Republicans and Romney often deride industries that require subsidy support. However, the oil and coal industry still receive subsidies after more than 150 years of operations. The level of subsidies they receive is far higher than those of the burgeoning alternative energy industry. Typically, for a new industry to effectively get off the ground it needs a higher level of support than a traditional, established industry. And considering that the oil industry has become so profitable through its effective cornering, total dominance and monopolization of all transportation markets, giving it any subsidy at all simply amounts to paying tribute to a tyrant. It is unnecessary, wasteful, and encourages the worst behavior.

Yet this is exactly what Romney and Ryan are pushing to double down on. And they would lay the slain carcass of the alternative energy industry at the feet of their fossil fuel masters.

Given the intensifying climate crisis. Given the depleting and increasingly expensive fossil fuels. Given the need for America to create sustainable jobs in a sustainable industry. And given the fact that if we fail to lead in the alternative energy revolution, others will in our stead, it is absolutely necessary that the American public reject Romney. Reject Ryan. Reject robbing from the American people for the profit of special interests and reject policies that will ruin our future. And, last of all, reject the vicious and anti-American agenda of the oil and coal company barons who stand behind them.

Natural Gas: Better Than Coal, But No Solution to Global Warming

The good news? CO2 emissions for the US have fallen to levels not seen since 1992.

This is amazing progress and is due to a number of positive steps taken by the US since 2007 when CO2 emissions peaked at 6 billion metric tons per year. Since that time the US has enacted efficiency policies and provided incentives to increase electricity production from wind and solar energy sources. We have added 500,000 barrels per day of biofuels production and we have cut coal use by 20%.

Wind and solar energy installations have multiplied to such an extent that states like Colorado, at times, have seen as much as 50% of electricity production coming from alternative energy sources.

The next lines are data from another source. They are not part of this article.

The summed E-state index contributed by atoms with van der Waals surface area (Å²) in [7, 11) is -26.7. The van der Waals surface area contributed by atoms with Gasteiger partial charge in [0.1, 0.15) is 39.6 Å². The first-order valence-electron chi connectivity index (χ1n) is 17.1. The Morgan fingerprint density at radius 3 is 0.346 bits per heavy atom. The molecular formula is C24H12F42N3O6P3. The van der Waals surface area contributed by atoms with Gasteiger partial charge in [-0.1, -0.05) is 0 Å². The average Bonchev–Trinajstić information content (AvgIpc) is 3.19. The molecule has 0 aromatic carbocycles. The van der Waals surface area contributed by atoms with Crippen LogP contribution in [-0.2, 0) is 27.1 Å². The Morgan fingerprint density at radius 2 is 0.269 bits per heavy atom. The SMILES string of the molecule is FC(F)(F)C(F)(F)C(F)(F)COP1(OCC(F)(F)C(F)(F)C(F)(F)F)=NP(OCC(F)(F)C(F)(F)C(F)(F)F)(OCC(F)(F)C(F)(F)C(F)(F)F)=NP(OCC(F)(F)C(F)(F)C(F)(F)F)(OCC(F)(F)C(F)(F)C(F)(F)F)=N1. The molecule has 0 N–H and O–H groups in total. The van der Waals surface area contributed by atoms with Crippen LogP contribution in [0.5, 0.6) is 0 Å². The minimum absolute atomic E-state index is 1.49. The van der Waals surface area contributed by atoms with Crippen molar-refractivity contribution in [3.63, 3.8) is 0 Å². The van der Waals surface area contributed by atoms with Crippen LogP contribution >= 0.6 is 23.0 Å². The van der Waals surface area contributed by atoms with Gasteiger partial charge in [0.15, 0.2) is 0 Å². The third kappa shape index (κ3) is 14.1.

Now for the bad news: the cuts to coal burning in the US, a major factor in lessening US CO2 emissions, have come in large part due to an increase in supply of low-cost natural gas.

It is worth noting that natural gas is far less toxic an energy source than coal. Coal pumps masses of poisons, including mercury into the air and water supply. It also emits two times the level of CO2 when compared to natural gas. Sadly, the result for US coal has been that, though plants have idled here, much of our coal is being shipped overseas to places like China who burn it instead. So what would seem to be a net decrease in carbon emissions is merely a shifting of carbon emissions to another place on the globe.

Natural gas is also still a significant carbon emitter. And the process by which the gas is extracted, increasingly, relies on a fracking technology that pumps extra methane into the atmosphere. Methane is twenty times more potent than CO2 as a global warming source and many studies have shown that volumes coming from fracked wells are significant.

But perhaps most importantly, increasing use of natural gas risks continuing fossil fuel dependence at a time when it is absolutely necessary to begin reducing carbon-based energy use overall.

The International Energy Agency, the world’s premier energy watch-dog, noted:

“Natural gas is not the answer to this problem. Gas-fired plants may emit only half as much carbon dioxide per kilowatt-hour generated than coal-fired plants, but by 2025 the amount emitted will be higher than the average for the entire electric system.”